It might appear that everything in the book of Esther is happening by chance, but the heavenly-minded reader will appreciate that there is a masterful Playwright orchestrating all things for the good of His covenant people—those who love Him and are called according to His purposes (Rom. 8:28). There are no accidents in God’s providential care. Each and every coincidence in the book of Esther is shouting of God’s silent and invisible providence, which governs all His creatures and all their actions (WSC 11). The silence of God in this book teaches a very important lesson: God’s all-powerful governing and preserving all His creatures is too silent to ignore. There is nothing outside His providential purview, even if we can’t see the Playwright directing His play.

3. God’s Persistent Choosing of Deficient People: The book of Esther leaves unanswered many moral questions about its main characters, who are God’s covenant people.

Consistent with Hebrew narrative style, the author of Esther narrates actions without giving an evaluation of every action. This has often led to the book’s two main characters—Esther and Mordecai—being lauded as moral paragons and heroes of faith. The story, however, is muddled with a messy mixture of fear and faith, and the reader isn’t always able to determine which is which. There are many unanswered questions that the reader is left with regarding Esther and Mordecai’s character and actions. A few of these unanswered ambiguities include the following questions:

  • Why didn’t Mordecai and Esther return to their homeland (Est. 2:5)?
  • Was Esther unconcerned with the dietary laws prescribed by the Lord, or was she merely an inculpable victim of her circumstances (Est. 2:9)?
  • Why did Mordecai advise Esther not to reveal her religious heritage (Est. 2:10, 20)?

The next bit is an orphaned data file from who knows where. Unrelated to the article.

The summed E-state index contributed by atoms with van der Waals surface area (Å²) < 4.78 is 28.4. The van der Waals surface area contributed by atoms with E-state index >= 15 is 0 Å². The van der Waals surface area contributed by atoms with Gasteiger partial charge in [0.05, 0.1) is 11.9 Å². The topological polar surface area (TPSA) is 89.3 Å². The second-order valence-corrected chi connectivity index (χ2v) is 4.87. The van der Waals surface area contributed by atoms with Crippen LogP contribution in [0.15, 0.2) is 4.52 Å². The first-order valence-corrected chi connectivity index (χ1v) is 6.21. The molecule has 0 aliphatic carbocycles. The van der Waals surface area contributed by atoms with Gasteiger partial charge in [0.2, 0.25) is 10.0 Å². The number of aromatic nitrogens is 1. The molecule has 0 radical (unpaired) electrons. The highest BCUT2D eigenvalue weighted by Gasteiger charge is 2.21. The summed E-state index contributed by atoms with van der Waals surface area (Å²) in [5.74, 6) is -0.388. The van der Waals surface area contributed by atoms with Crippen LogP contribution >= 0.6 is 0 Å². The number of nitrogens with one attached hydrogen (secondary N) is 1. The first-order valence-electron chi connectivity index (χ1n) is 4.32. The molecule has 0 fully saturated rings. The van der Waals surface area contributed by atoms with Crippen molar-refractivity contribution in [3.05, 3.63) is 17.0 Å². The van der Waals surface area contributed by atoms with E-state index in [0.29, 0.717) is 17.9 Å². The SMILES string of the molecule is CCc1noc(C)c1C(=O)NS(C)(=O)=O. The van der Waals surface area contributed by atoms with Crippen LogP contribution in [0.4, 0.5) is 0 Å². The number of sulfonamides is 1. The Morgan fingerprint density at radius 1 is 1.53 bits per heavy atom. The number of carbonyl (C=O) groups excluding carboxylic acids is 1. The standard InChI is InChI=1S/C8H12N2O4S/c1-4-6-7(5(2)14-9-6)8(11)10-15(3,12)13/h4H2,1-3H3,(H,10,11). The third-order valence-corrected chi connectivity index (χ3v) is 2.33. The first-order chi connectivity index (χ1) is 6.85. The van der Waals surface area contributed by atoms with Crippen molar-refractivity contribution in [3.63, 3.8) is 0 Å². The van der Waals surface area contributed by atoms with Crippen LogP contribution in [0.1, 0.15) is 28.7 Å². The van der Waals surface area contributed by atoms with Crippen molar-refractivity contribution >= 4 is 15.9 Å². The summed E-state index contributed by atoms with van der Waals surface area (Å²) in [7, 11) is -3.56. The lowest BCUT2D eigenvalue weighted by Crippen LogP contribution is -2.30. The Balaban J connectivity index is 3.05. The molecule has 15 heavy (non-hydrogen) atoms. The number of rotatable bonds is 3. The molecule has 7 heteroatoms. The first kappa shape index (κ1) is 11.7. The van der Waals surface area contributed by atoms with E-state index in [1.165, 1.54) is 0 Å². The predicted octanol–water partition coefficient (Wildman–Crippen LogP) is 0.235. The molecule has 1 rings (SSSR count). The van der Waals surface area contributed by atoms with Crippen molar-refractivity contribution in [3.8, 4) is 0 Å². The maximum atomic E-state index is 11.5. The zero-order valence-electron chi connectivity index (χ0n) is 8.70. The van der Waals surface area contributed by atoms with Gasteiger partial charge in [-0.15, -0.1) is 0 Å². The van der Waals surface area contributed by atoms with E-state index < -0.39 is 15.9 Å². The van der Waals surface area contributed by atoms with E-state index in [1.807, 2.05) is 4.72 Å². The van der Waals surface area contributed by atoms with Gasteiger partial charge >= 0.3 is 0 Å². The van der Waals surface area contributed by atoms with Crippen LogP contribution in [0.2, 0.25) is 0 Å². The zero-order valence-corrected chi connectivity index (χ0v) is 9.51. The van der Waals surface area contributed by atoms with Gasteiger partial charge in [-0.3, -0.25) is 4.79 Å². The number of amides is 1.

• Why did Mordecai, instead of protesting, allow his niece to be taken into the king’s palace (Est. 2:8) and into a recently divorced gentile king’s bed chamber (Est. 2:15–18)?
  • Was Mordecai’s refusal to bow to Haman, which led to colossal consequences, a petty act or a faithful stand (Est. 3:2)?
  • Was Esther acting out of selfishness or wisdom in her initial refusal to plead with the king on behalf of her people (Est. 4:10–11)?
  • Did Mordecai, after Esther initially refused his request to appeal to the king to save the Jews, threaten to expose his niece or was he issuing a gracious warning (Est. 4:12–14)?
  • Was Esther being deceitfully or righteously shrewd in her dinner requests to the king and Haman (Est. 5:4–8)?
  • Was Esther cruelly vindictive or justifiably opportunistic in her request to let the Jews kill three hundred more men and hang Haman’s ten sons from the gallows (Est. 9:13–15)?

While these questions might seem like insurmountable problems—for how can God’s people, who serve as significant players in redemptive history, display such concerning moral ambiguity?—it’s rather a spotlight on the welcome news that God’s salvation does not ultimately depend on His people’s faithfulness or lack thereof. He is faithful to His covenant promises for His name’s sake (see Isa. 48:9–11; Ezek. 20:44). Esther and Mordecai—both by their sinful, fearful actions and their righteous, faithful actions—carry out God’s unthwartable and resolute blueprint to “do good to Zion” (Ps. 51:18). This is the true meaning of Hadassah’s beautiful story. Though a simple “myrtle tree” (the Hebrew meaning of “Hadassah”) who doesn’t get everything right, Queen Esther is the Lord’s instrument to preserve His covenant blessings and to carry out His providential purposes. This much is unambiguous in the story of Esther.

This article is part of the Every Book of the Bible: 3 Things to Know collection.